3-step infinitely variable control is 1st detent slow speed, 2nd detent HOLD, 3rd detent acceleration. If the application absolutely requires less than 2.0 second acceleration (Lodestar) can anything be done to accommodate?
Chris Zgoda, Corporate Trainer and webinar presenter, answers:
Thank you for your question. When the power is on and applied to the inverter, you can access the “U” parameters. The “U” parameters are the monitor parameters that allow the user to see what is happening. Too low of an acceleration time could present the following two issues:
- It could pull too much voltage off the DC Bus too quickly and cause a Uv (Under Voltage) fault. Viewing the “U” parameter that monitors the DC Bus voltage you will see the DC Bus has approximately 340 Volts on it for a 230V hoist. With an UP run button press you will note the voltage drops significantly at the first button press. With too quick of a ramp-up time, the voltage will drop even more causing an Under Voltage.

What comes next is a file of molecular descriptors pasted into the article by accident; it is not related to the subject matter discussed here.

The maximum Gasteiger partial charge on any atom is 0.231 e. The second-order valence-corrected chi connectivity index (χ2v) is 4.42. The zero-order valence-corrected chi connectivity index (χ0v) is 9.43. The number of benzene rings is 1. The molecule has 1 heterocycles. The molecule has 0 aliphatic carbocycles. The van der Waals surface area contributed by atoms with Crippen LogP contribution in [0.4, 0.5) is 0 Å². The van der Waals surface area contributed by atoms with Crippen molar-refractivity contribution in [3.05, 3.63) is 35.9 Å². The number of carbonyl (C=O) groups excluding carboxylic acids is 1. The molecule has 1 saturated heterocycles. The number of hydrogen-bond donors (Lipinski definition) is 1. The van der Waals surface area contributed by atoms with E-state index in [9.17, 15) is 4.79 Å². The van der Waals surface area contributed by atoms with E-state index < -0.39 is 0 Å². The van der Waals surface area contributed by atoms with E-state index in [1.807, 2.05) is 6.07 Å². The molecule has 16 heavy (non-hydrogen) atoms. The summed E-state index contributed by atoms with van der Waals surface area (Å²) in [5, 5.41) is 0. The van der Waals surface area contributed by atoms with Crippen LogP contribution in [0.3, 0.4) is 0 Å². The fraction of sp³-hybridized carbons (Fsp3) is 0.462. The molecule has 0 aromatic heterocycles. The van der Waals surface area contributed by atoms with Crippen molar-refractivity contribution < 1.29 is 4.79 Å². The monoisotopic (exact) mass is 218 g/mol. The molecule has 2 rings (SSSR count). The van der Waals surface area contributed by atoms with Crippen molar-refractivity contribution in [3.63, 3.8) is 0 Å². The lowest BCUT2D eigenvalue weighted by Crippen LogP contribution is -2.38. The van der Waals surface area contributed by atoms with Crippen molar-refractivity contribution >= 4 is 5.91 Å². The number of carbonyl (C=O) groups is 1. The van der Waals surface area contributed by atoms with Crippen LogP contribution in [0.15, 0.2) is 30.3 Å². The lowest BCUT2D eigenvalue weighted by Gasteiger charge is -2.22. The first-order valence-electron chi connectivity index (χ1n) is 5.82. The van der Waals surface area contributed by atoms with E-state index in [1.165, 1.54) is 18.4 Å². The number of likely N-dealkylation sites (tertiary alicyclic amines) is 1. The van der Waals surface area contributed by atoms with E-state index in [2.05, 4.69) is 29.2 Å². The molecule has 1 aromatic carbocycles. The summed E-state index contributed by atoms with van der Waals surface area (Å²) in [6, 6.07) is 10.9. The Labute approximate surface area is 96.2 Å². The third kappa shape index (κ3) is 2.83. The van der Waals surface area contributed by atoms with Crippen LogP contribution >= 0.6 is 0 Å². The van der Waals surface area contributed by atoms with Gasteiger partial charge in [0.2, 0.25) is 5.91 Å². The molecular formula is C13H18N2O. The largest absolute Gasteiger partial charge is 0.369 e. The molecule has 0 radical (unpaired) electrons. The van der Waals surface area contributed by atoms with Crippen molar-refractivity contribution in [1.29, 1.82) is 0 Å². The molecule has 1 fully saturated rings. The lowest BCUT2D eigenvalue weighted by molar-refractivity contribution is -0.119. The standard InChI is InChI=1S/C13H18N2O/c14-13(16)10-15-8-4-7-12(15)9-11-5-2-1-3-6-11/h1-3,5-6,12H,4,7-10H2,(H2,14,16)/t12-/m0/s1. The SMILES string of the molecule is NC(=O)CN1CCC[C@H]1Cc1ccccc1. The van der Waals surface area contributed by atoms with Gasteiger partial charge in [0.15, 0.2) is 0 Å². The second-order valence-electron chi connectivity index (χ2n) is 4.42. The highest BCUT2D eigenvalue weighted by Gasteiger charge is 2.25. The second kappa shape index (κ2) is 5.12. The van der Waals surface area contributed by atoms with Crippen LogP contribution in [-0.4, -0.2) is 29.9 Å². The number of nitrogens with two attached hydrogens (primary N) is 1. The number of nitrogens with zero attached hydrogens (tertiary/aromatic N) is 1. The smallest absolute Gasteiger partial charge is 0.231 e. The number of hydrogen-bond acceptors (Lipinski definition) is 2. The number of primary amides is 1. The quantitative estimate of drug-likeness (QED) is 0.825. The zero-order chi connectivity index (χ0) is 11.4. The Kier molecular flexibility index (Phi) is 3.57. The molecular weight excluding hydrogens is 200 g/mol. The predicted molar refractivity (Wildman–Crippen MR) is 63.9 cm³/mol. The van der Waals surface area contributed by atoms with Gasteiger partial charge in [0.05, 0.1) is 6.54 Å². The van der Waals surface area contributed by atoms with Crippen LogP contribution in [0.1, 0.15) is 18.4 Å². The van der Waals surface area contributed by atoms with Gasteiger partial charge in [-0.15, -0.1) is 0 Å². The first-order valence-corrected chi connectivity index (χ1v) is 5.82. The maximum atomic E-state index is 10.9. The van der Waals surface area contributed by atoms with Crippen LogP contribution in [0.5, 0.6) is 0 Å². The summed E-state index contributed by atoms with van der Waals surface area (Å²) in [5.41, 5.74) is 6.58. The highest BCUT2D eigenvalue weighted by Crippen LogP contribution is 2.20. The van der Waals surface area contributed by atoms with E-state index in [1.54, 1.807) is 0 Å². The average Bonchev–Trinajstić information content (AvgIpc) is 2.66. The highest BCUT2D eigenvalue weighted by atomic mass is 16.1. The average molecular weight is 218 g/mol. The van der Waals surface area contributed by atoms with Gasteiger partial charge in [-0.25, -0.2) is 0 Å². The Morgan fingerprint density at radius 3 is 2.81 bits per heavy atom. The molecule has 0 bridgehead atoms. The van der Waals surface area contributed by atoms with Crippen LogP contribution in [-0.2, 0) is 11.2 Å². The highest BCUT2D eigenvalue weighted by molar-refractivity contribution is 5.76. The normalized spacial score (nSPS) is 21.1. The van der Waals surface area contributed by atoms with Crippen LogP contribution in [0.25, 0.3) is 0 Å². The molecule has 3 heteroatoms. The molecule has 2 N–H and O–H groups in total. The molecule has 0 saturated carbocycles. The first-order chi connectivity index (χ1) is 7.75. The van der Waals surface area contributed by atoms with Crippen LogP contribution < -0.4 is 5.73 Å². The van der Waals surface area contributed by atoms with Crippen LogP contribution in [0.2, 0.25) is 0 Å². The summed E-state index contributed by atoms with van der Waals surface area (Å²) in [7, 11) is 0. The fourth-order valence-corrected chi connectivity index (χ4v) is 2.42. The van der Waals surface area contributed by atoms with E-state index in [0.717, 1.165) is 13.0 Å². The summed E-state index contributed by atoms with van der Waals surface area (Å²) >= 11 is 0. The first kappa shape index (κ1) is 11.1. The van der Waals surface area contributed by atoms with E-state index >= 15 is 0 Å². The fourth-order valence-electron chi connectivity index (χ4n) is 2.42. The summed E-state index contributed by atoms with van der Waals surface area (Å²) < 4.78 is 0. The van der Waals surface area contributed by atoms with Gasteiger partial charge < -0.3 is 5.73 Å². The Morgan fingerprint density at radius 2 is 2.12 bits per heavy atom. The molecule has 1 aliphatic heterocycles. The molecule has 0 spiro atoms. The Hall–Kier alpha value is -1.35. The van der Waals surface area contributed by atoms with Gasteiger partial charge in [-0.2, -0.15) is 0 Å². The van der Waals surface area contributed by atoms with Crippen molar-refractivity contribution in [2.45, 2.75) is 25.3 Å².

- Another potential fault is an Oc fault (Over Current) fault, meaning the inrush current that energizes the motor stator. Generally, the inrush current is about 150% of full load amps. The faster you take that motor from 0 RPM to 1725 RPM, the more current “energy” it will need. So you could have a huge inrush current, especially if you have a heavy load on the hook, which may cause the drive to fault out, too. You can also monitor the output current from the drive in the “U” parameter.
I might also note that the acceleration times are based on the full scale frequency of operation, meaning an acceleration time of 5 seconds is from 0 to 60 Hz. If you press the pendant button for the 1st speed, it would not take 5 seconds to reach 6 Hz. It would be approx. 0.5 seconds.
Always follow factory service procedures when making adjustments to products.
For additional information, check out our Variable Frequency Drives Safety Webinar.